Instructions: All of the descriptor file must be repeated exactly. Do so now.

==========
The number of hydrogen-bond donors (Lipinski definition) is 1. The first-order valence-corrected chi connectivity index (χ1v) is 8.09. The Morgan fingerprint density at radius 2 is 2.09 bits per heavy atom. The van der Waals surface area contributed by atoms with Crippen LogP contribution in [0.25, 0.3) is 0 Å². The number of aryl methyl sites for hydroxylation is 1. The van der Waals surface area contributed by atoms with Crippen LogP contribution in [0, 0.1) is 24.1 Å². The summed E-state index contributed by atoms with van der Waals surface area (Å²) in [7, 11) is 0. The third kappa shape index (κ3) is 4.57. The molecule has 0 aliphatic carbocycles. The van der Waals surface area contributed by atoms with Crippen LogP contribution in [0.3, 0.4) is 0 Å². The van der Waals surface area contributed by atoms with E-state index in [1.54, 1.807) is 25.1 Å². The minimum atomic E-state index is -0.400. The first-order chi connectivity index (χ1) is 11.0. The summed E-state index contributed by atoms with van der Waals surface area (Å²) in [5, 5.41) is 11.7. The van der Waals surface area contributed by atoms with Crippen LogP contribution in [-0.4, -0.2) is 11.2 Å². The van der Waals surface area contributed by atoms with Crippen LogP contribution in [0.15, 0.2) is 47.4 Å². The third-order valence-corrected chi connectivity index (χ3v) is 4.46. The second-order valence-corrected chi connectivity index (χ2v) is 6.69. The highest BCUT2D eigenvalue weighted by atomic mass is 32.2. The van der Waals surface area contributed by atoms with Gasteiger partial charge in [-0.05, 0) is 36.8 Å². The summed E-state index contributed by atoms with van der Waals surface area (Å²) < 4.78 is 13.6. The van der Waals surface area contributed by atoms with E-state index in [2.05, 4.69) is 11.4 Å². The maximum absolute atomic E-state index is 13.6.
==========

The number of hydrogen-bond donors (Lipinski definition) is 1. The first-order valence-corrected chi connectivity index (χ1v) is 8.09. The Morgan fingerprint density at radius 2 is 2.09 bits per heavy atom. The van der Waals surface area contributed by atoms with Crippen LogP contribution in [0.25, 0.3) is 0 Å². The number of aryl methyl sites for hydroxylation is 1. The van der Waals surface area contributed by atoms with Crippen LogP contribution in [0, 0.1) is 24.1 Å². The summed E-state index contributed by atoms with van der Waals surface area (Å²) in [7, 11) is 0. The third kappa shape index (κ3) is 4.57. The molecule has 0 aliphatic carbocycles. The van der Waals surface area contributed by atoms with Crippen LogP contribution in [0.3, 0.4) is 0 Å². The van der Waals surface area contributed by atoms with E-state index in [1.54, 1.807) is 25.1 Å². The minimum atomic E-state index is -0.400. The first-order chi connectivity index (χ1) is 11.0. The summed E-state index contributed by atoms with van der Waals surface area (Å²) in [5, 5.41) is 11.7. The van der Waals surface area contributed by atoms with Crippen LogP contribution in [-0.4, -0.2) is 11.2 Å². The van der Waals surface area contributed by atoms with Crippen LogP contribution in [0.15, 0.2) is 47.4 Å². The third-order valence-corrected chi connectivity index (χ3v) is 4.46. The second-order valence-corrected chi connectivity index (χ2v) is 6.69. The highest BCUT2D eigenvalue weighted by atomic mass is 32.2. The van der Waals surface area contributed by atoms with Gasteiger partial charge in [-0.05, 0) is 36.8 Å². The summed E-state index contributed by atoms with van der Waals surface area (Å²) < 4.78 is 13.6. The van der Waals surface area contributed by atoms with E-state index in [2.05, 4.69) is 11.4 Å². The maximum absolute atomic E-state index is 13.6.